A new national panel to advise federal energy planners on offshore wind energy and fisheries made its public debut April 13 – a collegial online video discussion with experts recruited from the fishing industry, scientists and universities.
While the experts talked on a Zoom video discussion, opponents of offshore wind projects vented on the sidelines, typing in the questions section about what they see as years of failure by the federal Bureau of Offshore Energy Management to foresee and avoid fisheries and environmental conflicts.
It was a virtual snapshot of the agency’s ongoing battles with the fishing industry, which BOEM officials insist they are gradually working to reduce.
The National Academies of Science, Engineering and Medicine’s new standing committee on offshore wind energy and fisheries is intended to be an independent, credible forum,” said Elizabeth Klein, director of the federal Bureau of Ocean Energy Management, in introducing the panel Thursday afternoon.
“We’ve been working hard to make sure we are engaged with fishing communities and fishery stakeholders,” said Klein, whose agency is sponsoring the National Academies group to study how wind power plans will affect fishing.
“We very much want this committee to be independent,” said William Brown, BOEM’s chief environmental officer.
The committee members include:
- James Sanchirico, chairman and professor of coastal and marine sciences at the University of California Davis.
- Daniel Doolittle, environmental manager for Fugro USA Marine, which conducts survey work for offshore wind developers.
- Janet Duffy-Anderson, chief scientific officer at the Gulf of Maine Research Institute.
- Tricia Jedele, Atlantic coast offshore wind policy manager for The Nature Conservancy.
- Stephen H. Joner, of the Makah Tribe fisheries management program in Washington state.
- Eric Kingma, executive director of the Hawaii Longline Association.
- Daniel Kipnis, a retired Florida charter boat captain who has been outspoken on the effect of climate change on fisheries.
- Sara Maxwell, an associate professor at the University of Washington Bothell campus.
- Steven Scyphers, associate professor and director at the Center for Socio-Environmental Resiliency at the University of South Alabama.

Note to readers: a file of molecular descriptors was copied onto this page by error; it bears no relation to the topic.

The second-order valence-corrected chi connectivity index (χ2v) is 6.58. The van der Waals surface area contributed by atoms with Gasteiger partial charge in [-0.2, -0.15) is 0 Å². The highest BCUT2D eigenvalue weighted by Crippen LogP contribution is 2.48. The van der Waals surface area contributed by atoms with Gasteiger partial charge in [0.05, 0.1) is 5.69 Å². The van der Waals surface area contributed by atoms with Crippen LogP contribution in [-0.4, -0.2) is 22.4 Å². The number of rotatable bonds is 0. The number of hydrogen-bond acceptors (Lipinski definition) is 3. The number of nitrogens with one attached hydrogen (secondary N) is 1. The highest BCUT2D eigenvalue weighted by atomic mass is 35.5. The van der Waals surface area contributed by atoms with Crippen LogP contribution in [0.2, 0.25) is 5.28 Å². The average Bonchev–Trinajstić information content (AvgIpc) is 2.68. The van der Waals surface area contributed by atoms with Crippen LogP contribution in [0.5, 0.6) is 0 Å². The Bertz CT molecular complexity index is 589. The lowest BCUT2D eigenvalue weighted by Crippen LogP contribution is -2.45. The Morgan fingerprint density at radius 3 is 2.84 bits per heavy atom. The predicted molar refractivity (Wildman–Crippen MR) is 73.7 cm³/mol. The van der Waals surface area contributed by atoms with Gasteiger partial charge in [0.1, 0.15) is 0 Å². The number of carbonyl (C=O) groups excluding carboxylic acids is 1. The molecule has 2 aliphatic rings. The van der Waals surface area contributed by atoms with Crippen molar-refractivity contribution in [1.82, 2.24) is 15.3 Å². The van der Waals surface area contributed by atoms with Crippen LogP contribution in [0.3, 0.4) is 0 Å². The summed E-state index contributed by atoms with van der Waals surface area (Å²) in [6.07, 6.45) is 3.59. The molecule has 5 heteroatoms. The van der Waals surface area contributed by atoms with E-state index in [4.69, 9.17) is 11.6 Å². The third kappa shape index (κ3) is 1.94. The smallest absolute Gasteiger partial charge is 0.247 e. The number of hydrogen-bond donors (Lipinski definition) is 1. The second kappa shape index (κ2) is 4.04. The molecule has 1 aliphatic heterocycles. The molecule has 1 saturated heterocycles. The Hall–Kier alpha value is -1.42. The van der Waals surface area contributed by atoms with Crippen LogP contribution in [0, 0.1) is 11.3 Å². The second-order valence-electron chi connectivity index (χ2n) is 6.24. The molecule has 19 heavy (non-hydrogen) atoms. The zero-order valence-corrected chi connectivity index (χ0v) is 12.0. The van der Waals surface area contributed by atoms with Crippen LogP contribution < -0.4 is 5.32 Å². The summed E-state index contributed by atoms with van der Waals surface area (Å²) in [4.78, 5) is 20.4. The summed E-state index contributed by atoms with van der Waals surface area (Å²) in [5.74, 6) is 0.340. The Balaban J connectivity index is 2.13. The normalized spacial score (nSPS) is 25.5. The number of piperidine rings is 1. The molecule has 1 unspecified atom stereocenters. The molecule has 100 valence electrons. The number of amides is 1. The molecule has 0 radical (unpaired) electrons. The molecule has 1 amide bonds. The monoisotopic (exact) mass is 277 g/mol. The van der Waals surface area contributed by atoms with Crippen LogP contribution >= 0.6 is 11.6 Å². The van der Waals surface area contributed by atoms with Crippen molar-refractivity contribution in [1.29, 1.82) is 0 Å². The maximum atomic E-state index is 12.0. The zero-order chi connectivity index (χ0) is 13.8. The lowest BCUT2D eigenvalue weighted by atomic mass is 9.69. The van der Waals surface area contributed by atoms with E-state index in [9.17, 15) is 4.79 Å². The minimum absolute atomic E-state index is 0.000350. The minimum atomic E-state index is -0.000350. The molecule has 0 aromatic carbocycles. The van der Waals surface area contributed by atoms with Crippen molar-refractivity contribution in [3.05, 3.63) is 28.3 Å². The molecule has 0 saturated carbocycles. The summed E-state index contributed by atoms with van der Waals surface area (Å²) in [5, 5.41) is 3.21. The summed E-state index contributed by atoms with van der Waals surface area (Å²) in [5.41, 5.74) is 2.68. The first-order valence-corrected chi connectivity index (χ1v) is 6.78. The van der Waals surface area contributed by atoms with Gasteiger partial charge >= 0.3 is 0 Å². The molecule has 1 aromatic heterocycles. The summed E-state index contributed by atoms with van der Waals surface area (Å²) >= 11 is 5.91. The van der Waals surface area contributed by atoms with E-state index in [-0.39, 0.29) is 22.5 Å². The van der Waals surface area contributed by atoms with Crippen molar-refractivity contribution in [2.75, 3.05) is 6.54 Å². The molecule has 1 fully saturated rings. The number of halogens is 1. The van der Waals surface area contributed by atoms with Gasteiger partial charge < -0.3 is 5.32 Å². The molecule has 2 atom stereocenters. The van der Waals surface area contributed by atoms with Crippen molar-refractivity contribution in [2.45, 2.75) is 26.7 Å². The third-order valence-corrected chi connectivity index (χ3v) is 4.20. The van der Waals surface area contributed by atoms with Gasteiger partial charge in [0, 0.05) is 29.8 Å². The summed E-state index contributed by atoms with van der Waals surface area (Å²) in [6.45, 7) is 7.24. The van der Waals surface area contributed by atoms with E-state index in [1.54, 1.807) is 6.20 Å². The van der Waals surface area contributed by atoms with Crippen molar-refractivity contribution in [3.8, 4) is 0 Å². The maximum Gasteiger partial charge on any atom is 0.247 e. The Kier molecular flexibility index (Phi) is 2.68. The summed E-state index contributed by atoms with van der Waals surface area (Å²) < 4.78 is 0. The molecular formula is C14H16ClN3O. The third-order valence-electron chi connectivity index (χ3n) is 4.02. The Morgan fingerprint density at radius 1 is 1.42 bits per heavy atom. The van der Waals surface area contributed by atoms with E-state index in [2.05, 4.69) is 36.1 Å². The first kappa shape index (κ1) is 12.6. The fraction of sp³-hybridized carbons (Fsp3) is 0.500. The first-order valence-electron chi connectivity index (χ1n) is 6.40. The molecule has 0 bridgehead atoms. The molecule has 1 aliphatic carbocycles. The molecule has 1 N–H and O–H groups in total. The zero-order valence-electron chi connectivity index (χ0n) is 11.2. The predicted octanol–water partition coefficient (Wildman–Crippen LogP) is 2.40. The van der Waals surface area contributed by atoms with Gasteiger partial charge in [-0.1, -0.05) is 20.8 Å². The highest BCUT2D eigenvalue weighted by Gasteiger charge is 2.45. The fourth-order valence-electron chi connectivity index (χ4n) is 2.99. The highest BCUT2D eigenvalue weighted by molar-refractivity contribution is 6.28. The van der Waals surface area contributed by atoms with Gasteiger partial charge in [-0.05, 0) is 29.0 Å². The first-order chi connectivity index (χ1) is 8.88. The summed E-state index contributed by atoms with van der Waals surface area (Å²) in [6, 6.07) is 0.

- Ronald Smolowitz, a fishing gear expert and consultant to the East Coast sea scallop fleet based at Coonamessett Farm on Cape Cod, Mass.
- David Wallace of Wallace & Associates, a longtime advocate and consultant to the East Coast surf clam fishery.
- Dick K. Yue, a professor at the Massachusetts Institute of Technology, whose research work covers wave hydrodynamics in the ocean and coastal environment; fluid mechanics of turbulent and two-phase flows at the air-sea interface; and dynamics of ships, underwater vehicles and offshore structures.
In their summary presentations to the committee, BOEM officials defended their work on studying potential effects on fisheries. Karen Baker, chief of BOEM’s office of renewable energy programs, said around $90 million has been directed toward 150 studies on fisheries.
But fishing industry advocates have insisted that BOEM has had its environmental review priorities backward – that the agency should have done much more preliminary investigation before offering wind power lease areas off the Northeast and Mid-Atlantic states.
Committee member Eric Kingma of the Hawaii Longline Association asked “has there been a review of the process?”
Baker said BOEM has followed guidelines under the National Environmental Protection Act during its selection of wind energy areas but acknowledged “it’s challenging often to get to specifics until you have the leases in place.”
During its round of leasing offshore areas in the New York Bight and Gulf of Mexico, BOEM said it had learned from earlier conflicts and tried to head off conflicts. Those lease areas included some carve-outs to save productive sea scallop and shrimp fishing grounds, and other important wildlife habitats.
“We do believe that is more the wave of the future going forward,” Baker said. “It’s more productive in that regard to look at the broader region.”
There is deep skepticism among fishermen about the cumulative effects if the Biden administration’s goal of 30 gigawatts of offshore power by 2030 is built.
Potentially that could mean 2,500 turbines from New England to the Carolinas, said David Wallace, a consultant to the East Coast surf clam fishery.
“There are a whole series of assumptions that have been made about what the cumulative effects of that 2,500 turbines will be,” said Wallace. If negative effects are worse that anticipated, he added, “what are you going to do?”
“That’s why we’re asking the Academies to help us answer that question,” replied BOEM’s environmental chief Brown.
Alongside the video conference, critics furiously posted questions and comments, nearly 200 in all during the 90-minute event.
Some comments focused on wind projects off New Jersey, where organized community groups say the developments threaten the coastal resort economy. Many came from commercial fishermen and their advocates, who said BOEM’s track record on engaging with the industry has never lived up to promises.
“BOEM keeps saying they are going to be transparent, but there is no transparency in anything BOEM is doing,” wrote Leigh Habegger, executive director of Seafood Harvesters of America.
“Years of public outreach and comments has exposed the ‘Renewable Energy Leasing Process’ is flawed,” wrote Brick Wenzel, a captain with the Fishermen’s Dock Cooperative in Point Pleasant Beach, N.J. “The auction takes place too soon in the process!”
As the session ended, Caroline Bell of the National Academies staff thanked “members of the public” for commenting, and said the recorded comments will be used to develop topics for the committee’s future public meetings. Some of those sessions will be held in person at locations around the United States.